Not to derail, but I would love to hear about books, particularly series that have non-stereotyped representations of girls, suitable for reading by 10 year old, and are good books. Some that I've read over the years that are at least OK:
Fairy Realm series.
A small proportion of Redwall (Mariel, Pearls of Lutria, Triss)
Series of Unfortunate Events
A Secret Garden
Little House on the Prairie (plenty of gender stereotyping, of course)
Some of the Pern Dragon books
Wrinkle in Time


It has been... oh dear god, probably a decade and a half since I read them, so my memory may be failing me, BUT!

I'm fairly certain http://en.wikipedia.org/wiki/Dealing_with_Dragons and other books in the Enchanted Forest Chronicles would be a good choice.

Basic premise: Girl (Cimeron) is supposed to be a 'princess', but most of the things she's supposed to learn BORE (Sewing! Proper tabel manners! How to sit and look pretty and giggle!) She cajoles the castle staff to teach her things that interest her on the side (Fencing, Latin, cooking-a skill a princess is NOT supposed to have, that's what servants are for!)

It gets to the point that when she realizes her parents are about to marry her to an insufferable prince to a neighboring kingdom, she... uh...
.. Basically tracks down a dragon/group of dragons and *volunteers* to be 'kidnapped' by the dragon Kazul. Because dragons are SUPPOSED to have captured princess, duh. (.. This is sort-of-true in universe. The world setting is an interesting mix of "Fantasy tropes! SUBVERTED FANTASY TROPES!")

Anyways she's given the job of organizing her library (And occasionally cooking dessert, mostly because she's apparently wicked good at it). While occasional driving/sending away knights who show up insistent on rescuing her. To the point that she puts a sign up hoping to deter them.

(BEGIN SOME SPOILERS.)

Later in the book Kazul must compete for the title of King of Dragons, there's a subplot where Kazul is poisoned and wizards murdered the previous King.

It's revealed at the end that Kazul is a female dragon, and that King of Dragons is a title, and does not depend upon gender (and I seem to recall the dragons are really, really confused that King is a gendered term to humans. Along the lines of '... Wait so rule is partially based on, uh, gender? .. That's.. really dumb.')

Subsequent books introduce other characters, including the King of the Enchanted forest (Who, like Cimeron is a rather... non-tradional kingly sort). ... He and Cimeron do not initially hit it off, mainly because she thinks, well, "GODAMNIT ANOTHER PRINCE, REALLY". He also uses his magic sword to unclog her drain.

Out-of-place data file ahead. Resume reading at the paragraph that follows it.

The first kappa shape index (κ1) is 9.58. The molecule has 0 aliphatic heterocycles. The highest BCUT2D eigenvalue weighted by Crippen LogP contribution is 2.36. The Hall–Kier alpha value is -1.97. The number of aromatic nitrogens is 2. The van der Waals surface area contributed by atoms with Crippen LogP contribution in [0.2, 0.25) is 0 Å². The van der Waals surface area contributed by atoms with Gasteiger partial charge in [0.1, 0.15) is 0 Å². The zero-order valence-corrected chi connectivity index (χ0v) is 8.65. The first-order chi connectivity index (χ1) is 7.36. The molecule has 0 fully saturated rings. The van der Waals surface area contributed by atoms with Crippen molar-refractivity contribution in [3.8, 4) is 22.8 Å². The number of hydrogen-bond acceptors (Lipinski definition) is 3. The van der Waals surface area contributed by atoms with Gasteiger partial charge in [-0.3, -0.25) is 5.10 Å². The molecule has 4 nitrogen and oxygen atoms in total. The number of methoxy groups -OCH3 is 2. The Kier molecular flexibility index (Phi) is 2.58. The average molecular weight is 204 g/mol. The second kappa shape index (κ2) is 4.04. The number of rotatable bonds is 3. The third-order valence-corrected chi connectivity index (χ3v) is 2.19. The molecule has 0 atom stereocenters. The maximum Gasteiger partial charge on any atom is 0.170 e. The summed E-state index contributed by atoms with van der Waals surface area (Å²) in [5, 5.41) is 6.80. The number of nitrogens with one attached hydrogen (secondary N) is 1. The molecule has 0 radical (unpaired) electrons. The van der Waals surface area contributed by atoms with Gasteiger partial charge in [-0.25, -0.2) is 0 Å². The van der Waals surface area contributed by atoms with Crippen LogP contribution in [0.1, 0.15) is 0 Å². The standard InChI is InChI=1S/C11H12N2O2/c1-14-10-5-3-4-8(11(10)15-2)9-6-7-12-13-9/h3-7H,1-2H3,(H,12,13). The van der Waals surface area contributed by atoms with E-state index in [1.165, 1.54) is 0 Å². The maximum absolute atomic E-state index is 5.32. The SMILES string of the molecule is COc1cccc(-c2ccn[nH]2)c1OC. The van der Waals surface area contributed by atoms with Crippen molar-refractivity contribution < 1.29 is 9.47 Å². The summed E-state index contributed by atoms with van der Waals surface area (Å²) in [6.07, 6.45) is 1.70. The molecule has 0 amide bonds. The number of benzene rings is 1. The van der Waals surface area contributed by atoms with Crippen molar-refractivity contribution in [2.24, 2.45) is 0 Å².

Any, she thinks he's there to try to slay Kazul, when he's there to *meet* with her about important diplomatic buisiness and I really don't remember much more than that.

While the second book does introduce a love interest (King of the Enchanted forest), the relationship actually does seem to evolve.. rather organically? I think? I was twelve when I read it, it's been a long, long time.[/url]
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Rune



Joined: 08 Oct 2011
Posts: 1046

PostPosted: Wed May 15, 2013 7:40 pm    Post subject: Reply with quote

I also have to plug these in particular: http://www.goodreads.com/series/96852-discworld---tiffany-aching
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aboutwhistles



Joined: 28 Oct 2012
Posts: 140

PostPosted: Wed May 15, 2013 7:48 pm    Post subject: Reply with quote

You said 'appropriate' and I know the Dear Americas are, but I also have some more suggestions that I read as a ten year old that not all parents would agree with, because my parents figured if I wanted to read something, I was probably ready for it. Ie, I read the Clan of the Cave Bear series in middle school and when I was about halfway through the fourth book my dad came to my room to say 'er, I just remembered, there's kind of a lot of sex in those books, so if you, er, have any questions..' and my reaction was basically 'YES I KNOW THERE IS SEX THANK YOU PLEASE LEAVE NOW'.

Anyhow more books I loved as a small thing with good female characters:
Gathering Blue by Lois Lowry
Stargirl by Jerry Spinelli
Coraline by Neil Gaiman
I, Coriander by Sally Gardner
a whole lot of books about Queen Elizabeth I
Matilda by Roald Dahl is clearly a classic
Juniper, Wise Child, and Colman, all by Monica Furlong
The Witch of Blackbird Pond by Elizabeth George Speare
A Stolen Life by Jane Louise Curry
Witch Child by Celia Rees
Number the Stars by Lois Lowry
Catherine, Called Birdy and The Midwife's Apprentice, both by Karen Kushman
The Island of the Blue Dolphins by Scott O'Dell
The Ransom of Mercy Carter by Caroline Cooney
Esperanza Rising by Pam Muños Ryan
Doomed Queen Anne by Carolyn Meyer, the whole series is good
Girl in a Cage by Jane Yolen
the Girls of Many Lands series is great, especially Leyla: the Black Tulip
Snow Flower and the Secret Fan by Lisa See
Walks Alone by Brian Burks
Girl With a Pearl Earring by Tracy Chevalier
The American Girls series, Kit, Abby, Samantha, all of them, although that might be a bit young for a 10 year old
Sarah, Plain and Tall by Patricia Maclachlan

oh man I'm on a whole lot of nostalgia right now. and I've remembered some books I really loved that I can't remember the titles for and now it's gonna bother me until I figure it out.

Hope these recommendations are helpful! Smile
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Dro



Joined: 10 Jul 2006
Posts: 3854

PostPosted: Wed May 15, 2013 7:55 pm    Post subject: Reply with quote

Thanks all! Some I knew about, and some we've read, but some good suggestions to work through as well.